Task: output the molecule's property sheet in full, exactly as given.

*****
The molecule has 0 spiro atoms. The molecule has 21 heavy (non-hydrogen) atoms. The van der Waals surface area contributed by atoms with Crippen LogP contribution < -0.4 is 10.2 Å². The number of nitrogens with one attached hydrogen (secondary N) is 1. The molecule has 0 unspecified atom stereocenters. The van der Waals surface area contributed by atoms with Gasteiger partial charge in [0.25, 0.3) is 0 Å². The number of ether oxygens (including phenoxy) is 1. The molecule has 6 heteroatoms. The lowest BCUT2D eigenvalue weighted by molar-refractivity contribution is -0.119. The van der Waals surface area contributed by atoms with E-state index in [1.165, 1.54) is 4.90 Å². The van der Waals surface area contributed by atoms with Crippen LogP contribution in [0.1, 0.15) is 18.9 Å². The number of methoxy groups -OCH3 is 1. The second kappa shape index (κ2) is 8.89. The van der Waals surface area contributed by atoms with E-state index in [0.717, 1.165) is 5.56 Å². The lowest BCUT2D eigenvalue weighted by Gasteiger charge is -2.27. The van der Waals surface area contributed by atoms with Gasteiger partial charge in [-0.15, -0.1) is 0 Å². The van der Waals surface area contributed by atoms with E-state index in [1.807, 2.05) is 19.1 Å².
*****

The molecule has 0 spiro atoms. The molecule has 21 heavy (non-hydrogen) atoms. The van der Waals surface area contributed by atoms with Crippen LogP contribution < -0.4 is 10.2 Å². The number of nitrogens with one attached hydrogen (secondary N) is 1. The molecule has 0 unspecified atom stereocenters. The van der Waals surface area contributed by atoms with Gasteiger partial charge in [0.25, 0.3) is 0 Å². The number of ether oxygens (including phenoxy) is 1. The molecule has 6 heteroatoms. The lowest BCUT2D eigenvalue weighted by molar-refractivity contribution is -0.119. The van der Waals surface area contributed by atoms with E-state index in [1.165, 1.54) is 4.90 Å². The van der Waals surface area contributed by atoms with Crippen LogP contribution in [0.1, 0.15) is 18.9 Å². The number of methoxy groups -OCH3 is 1. The second kappa shape index (κ2) is 8.89. The van der Waals surface area contributed by atoms with E-state index in [0.717, 1.165) is 5.56 Å². The lowest BCUT2D eigenvalue weighted by Gasteiger charge is -2.27. The van der Waals surface area contributed by atoms with Gasteiger partial charge in [-0.15, -0.1) is 0 Å². The van der Waals surface area contributed by atoms with E-state index in [1.807, 2.05) is 19.1 Å².